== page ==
saving $100k by 30

On 7 July last year, the Straits Times published an article titled ‘Is it possible to have $100k by 30?‘ As I was pursuing my 100k by 26 goal at that time, the headline immediately piqued my interest to read on. In his report, journalist Jonathan Kwok made a few assumptions and calculations and declared that it was completely possible. I recall reading plenty of sceptical and cynical responses to his piece online.

Some time later, I stumbled upon two local finance bloggers who also wrote about Kwok’s article (Cheerfulegg and Investment Moats). Each proposed their own set of assumptions and calculations, and also concluded that saving $100k by 30 was indeed possible.

(Incidentally, I recently came across a rather interesting post at Singapore 2B – on how to save $400 000 in 60 years.)

And as for my take on this……

In my case, I have been saving close to an average of $20k annually since I started working in December 2010, after graduating from university at 23. (And my starting salary was nowhere near the starting salary of $3050 that Kwok proposed for his hypothetical case study!) Thrift and discipline are definite musts!

So $20k multiplied by roughly six years would be $120k. After deducting my study loan of about $25k, that would still leave a respectable $95k. And I didn’t take into account pay rises and so on. So yes, even if my parents had not paid my university fees nor given me an endowment policy, I think I would have been able to hit $100k by 30 anyway.

Of course, while all of  us believe that $100k by 30 is entirely plausible, your mileage may vary. Then again, perhaps what an anonymous reader commented in the Cheerfulegg post is quite enlightening:

I think its focus on $100,000 creates an all or nothing mentality. Between $20,000 (reasonably low figure) and $100,000 there are a good 80,000 other numbers a person could end up at and each will be better than $20,000.

Ultimately each person should have a target that he/she is happy with and that he can achieve with reasonably conscious effort and of course start making that effort. E.g. If someone has plans to get married before 30 there is no way he can save up $100,000. He should not even be investing in the stock market because a wedding is a short term commitment. Perhaps even $20,000 would be hard.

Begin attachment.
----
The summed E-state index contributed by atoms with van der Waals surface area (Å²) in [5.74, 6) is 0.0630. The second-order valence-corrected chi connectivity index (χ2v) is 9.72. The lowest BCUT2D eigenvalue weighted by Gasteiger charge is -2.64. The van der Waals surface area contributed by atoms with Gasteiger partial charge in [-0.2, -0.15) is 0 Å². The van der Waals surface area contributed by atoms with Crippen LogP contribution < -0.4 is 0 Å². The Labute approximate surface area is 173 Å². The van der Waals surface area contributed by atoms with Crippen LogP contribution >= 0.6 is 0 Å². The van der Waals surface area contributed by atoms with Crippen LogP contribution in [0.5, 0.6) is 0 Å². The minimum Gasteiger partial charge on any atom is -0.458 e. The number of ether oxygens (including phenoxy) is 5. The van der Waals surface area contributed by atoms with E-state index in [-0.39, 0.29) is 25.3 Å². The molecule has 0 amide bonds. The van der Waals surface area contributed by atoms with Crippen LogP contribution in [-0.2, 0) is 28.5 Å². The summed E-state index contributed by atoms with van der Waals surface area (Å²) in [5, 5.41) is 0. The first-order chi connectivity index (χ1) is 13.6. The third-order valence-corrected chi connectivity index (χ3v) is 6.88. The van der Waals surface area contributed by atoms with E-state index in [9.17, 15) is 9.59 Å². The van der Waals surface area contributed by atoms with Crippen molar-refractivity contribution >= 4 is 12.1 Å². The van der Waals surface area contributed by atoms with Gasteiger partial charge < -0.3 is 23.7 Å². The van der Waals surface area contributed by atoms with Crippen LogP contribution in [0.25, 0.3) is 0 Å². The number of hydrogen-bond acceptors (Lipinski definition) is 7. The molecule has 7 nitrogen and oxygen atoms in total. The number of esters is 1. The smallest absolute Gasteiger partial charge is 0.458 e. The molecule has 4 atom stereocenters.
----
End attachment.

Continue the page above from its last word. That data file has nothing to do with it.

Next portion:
7 Responses to “saving $100k by 30”

  1. 1 Kyith Monday, 8 September, 2014 at 7:31 am

    I think establish a conservative estimate and a optimistic estimate. May i enquire what age did you start working. looks splendid that a young mind is able to detached from what most want and put away large part of savings.

    • 2 quirkyhill Monday, 8 September, 2014 at 10:06 am

      started working at 23 after graduating from university :)

      • 3 Kyith Monday, 8 September, 2014 at 9:02 pm

        haha i know i shouldn’t guess a ladies age but that would make you 27 years old. its hard to imagine a E not going out often, which surprised me that for an EN, you can do it setting aside savings. What was the motivating factor? Are most of your friends like that?

        • 4 quirkyhill Monday, 8 September, 2014 at 11:04 pm

          it’s okay, i’m quite open about my age… i already mentioned in the previous post that i turned 27 in july. :)

          anyway, NTJs are long range thinkers who usually set big goals, so i think i never not much difficulty setting a long range big goal – financial independence by my mid 30s – and setting aside sizable savings to reach it. and my motivation for this goal? my secret ambition is actually to wake up at noon every day… :D

          also my E is not very strong, so staying at home (like an I) was no problem for me. and sometimes, you’ve just got to make some sacrifices.

          lastly, i have NO idea about my friends’ financial statuses, and i think it’s best to stay that way!

  2. 6 lioyeo Tuesday, 9 September, 2014 at 9:51 pm

    Thanks for the link and glad you found my post useful! Like Kyith said, super admirable that you managed to sock away $20K a year right off the bat. Shows that how much you earn is often just half the story – sometimes how much you save can make all the difference :)

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